REUTERS | Mike Blake

BIM: mind the gap

As Building Information Modelling (BIM) continues to become one of the hottest topics in the construction industry, the stark differences between the aspirations of government and the readiness of the industry to implement BIM become even more apparent.

Before the Christmas break, I took a look at ownership rights and BIM. This post now highlights some of the issues that arise when different members of a project team have reached different levels of readiness.

The future

In the future BIM world, all members of the professional and construction team will have invested in compatible technology, will have trained their staff, and will have fed design information, costing and programming information and other material into the single, centrally managed BIM.

The present

But the industry is some way off achieving this nirvana. While many larger organisations are already well up the curve, even they have some way to go to achieve the ultimate fully-integrated BIM level. For the majority, it is going to take many more years for them to reach this level of development. The barriers to full BIM implementation are considerable – including purchase and installation of hardware and software, cost, training – to mention just a few.

The benefits

While the ultimate benefits to the industry may be considerable – cost savings, predictability, better design, reduced waste, greater carbon efficiency, less confrontation, whole life cycle management and many more – the path to fully integrated BIM projects is likely to be a long one.

Mind the gap: levels of preparedness

In the meantime, professional team members, contractors, and sub-contractors with design responsibility will find themselves at different stages of BIM preparedness. There will be a small gap between some and a huge gulf between others.

Different levels of BIM development will require different approaches. BIM rules and protocols will have to be developed to suit specific projects and the BIM level to which the team is operating, or capable of operating. The responsibilities of the various members of the project team in relation to BIM management will need to be agreed and documented to reflect the realities.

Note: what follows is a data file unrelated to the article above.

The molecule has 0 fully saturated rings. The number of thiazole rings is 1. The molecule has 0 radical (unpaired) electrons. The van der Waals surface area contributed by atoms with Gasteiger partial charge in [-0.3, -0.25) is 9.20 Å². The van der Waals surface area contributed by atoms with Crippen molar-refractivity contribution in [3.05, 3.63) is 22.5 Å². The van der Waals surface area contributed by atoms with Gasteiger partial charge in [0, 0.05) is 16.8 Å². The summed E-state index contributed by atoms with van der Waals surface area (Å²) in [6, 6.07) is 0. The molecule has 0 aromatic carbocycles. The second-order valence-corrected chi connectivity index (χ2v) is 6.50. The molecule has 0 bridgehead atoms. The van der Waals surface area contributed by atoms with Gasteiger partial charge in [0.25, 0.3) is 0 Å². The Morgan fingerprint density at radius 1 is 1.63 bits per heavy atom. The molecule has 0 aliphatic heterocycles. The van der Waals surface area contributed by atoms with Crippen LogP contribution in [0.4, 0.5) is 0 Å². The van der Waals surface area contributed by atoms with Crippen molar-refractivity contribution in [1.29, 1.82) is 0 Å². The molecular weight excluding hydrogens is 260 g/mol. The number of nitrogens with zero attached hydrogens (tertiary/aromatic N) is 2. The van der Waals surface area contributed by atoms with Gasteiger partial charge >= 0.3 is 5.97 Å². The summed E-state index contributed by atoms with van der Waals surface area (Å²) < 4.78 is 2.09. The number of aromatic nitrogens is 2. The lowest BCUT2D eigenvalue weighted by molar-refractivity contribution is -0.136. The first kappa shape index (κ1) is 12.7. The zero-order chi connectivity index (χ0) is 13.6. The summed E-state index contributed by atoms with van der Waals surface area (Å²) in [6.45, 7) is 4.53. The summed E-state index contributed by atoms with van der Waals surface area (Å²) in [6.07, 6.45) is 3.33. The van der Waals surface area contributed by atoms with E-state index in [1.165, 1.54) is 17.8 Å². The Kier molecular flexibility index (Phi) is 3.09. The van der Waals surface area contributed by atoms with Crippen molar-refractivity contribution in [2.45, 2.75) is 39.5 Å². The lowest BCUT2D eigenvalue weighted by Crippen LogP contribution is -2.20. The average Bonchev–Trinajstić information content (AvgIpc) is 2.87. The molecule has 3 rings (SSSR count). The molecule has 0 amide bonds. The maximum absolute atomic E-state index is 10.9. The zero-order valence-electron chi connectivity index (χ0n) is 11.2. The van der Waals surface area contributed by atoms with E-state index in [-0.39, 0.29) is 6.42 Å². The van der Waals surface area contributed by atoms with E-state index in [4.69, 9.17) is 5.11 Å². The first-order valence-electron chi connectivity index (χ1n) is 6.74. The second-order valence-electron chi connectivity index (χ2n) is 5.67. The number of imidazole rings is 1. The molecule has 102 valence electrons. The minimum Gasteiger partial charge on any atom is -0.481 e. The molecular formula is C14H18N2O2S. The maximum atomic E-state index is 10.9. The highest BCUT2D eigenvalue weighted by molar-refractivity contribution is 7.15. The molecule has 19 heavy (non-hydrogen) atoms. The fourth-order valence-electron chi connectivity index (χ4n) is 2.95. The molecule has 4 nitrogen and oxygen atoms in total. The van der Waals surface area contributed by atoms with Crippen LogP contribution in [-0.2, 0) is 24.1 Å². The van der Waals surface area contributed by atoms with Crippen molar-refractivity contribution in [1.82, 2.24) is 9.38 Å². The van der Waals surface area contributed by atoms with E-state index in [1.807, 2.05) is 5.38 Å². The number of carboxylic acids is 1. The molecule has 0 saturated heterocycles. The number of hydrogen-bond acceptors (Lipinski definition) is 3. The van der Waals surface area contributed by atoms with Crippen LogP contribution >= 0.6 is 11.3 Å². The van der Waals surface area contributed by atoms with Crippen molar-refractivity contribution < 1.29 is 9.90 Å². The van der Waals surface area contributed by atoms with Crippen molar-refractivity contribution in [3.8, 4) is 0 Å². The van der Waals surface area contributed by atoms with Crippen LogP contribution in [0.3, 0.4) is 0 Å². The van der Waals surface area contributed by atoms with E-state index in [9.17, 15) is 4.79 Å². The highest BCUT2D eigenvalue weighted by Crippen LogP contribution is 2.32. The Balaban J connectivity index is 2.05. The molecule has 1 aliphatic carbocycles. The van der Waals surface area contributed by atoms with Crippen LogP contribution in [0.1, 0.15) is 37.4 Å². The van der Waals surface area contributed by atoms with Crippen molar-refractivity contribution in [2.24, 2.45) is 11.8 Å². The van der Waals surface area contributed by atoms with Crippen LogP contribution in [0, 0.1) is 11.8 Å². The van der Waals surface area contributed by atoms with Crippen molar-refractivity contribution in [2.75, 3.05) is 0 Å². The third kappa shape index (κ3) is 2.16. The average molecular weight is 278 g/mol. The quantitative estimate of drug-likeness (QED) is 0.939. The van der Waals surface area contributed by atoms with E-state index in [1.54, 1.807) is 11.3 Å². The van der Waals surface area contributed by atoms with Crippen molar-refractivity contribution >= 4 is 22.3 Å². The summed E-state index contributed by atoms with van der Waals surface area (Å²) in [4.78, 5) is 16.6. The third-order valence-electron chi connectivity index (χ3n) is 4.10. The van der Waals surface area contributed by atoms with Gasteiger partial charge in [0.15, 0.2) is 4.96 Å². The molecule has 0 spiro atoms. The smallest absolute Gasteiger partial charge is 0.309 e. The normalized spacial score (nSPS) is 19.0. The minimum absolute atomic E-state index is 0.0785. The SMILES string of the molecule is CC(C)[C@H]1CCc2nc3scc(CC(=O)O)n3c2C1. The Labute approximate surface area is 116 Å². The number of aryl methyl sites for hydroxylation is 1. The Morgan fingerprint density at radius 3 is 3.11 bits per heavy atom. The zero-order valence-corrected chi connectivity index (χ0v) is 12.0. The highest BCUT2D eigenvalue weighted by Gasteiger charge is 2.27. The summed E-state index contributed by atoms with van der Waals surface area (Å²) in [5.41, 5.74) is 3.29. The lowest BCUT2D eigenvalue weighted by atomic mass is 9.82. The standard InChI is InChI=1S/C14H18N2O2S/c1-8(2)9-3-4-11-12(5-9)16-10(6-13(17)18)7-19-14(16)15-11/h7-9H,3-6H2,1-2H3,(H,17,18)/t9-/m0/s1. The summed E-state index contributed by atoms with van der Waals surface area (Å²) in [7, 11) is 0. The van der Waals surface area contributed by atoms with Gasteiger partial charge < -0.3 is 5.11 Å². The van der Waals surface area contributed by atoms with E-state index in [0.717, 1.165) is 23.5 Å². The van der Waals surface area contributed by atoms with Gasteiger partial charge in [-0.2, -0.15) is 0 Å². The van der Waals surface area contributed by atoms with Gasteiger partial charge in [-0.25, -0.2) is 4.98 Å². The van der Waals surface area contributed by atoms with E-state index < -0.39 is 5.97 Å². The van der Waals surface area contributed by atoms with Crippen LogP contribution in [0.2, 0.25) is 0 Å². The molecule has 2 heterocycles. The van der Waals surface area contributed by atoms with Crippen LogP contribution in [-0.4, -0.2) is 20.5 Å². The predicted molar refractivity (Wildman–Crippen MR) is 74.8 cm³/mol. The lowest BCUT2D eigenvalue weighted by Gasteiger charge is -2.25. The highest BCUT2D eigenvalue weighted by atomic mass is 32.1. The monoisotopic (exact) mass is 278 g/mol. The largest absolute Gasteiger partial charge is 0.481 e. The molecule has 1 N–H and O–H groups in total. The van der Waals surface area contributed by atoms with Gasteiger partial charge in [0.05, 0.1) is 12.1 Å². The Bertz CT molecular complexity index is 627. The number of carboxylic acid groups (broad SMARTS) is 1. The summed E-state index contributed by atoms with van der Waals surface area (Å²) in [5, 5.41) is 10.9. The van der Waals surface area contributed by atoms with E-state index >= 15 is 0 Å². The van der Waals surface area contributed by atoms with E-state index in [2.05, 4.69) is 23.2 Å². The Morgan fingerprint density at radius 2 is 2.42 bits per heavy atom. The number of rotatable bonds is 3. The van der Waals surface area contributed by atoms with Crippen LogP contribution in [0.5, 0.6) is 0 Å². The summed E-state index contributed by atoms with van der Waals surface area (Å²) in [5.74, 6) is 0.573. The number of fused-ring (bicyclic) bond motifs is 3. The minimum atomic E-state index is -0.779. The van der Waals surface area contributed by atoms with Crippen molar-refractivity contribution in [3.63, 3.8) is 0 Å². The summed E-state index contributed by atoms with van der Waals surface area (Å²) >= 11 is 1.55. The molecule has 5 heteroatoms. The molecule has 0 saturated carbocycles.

Standard approaches will develop over time

While standard approaches to BIM issues will develop over time, there will be no “one size fits all” during the transition to fully integrated BIM. Each project and each contract will be different, reflecting the nature of the project, the client’s expectations and the BIM level to which the project team and the client is aspiring.

The journey ahead

Ultimately, integrated delivery means integrated responsibilities and integrated contracts. However, in the short to medium term, there are likely to be a number of stops along the way to the ultimate BIM destination. The journey will be worth it, but some clear thinking and attention to detail at the outset will be necessary if building owners are to create and maintain adequate protection for design and integration failures and if professionals and contractors are to successfully commit only to obligations that they are ready to meet.

One thought on “BIM: mind the gap

  1. Continuous improvement for the construction industry and its advisers means learning from the past, being inspired by the present and innovating for the future. There will be always be times when not everyone within the industry is moving forward at the same speed, but that is no reason not to move forward.

    The benefits of BIM for all parties, including advisers, are very clear and the disadvantages can be dealt with pragmatically.

    If you want a view from the middle see

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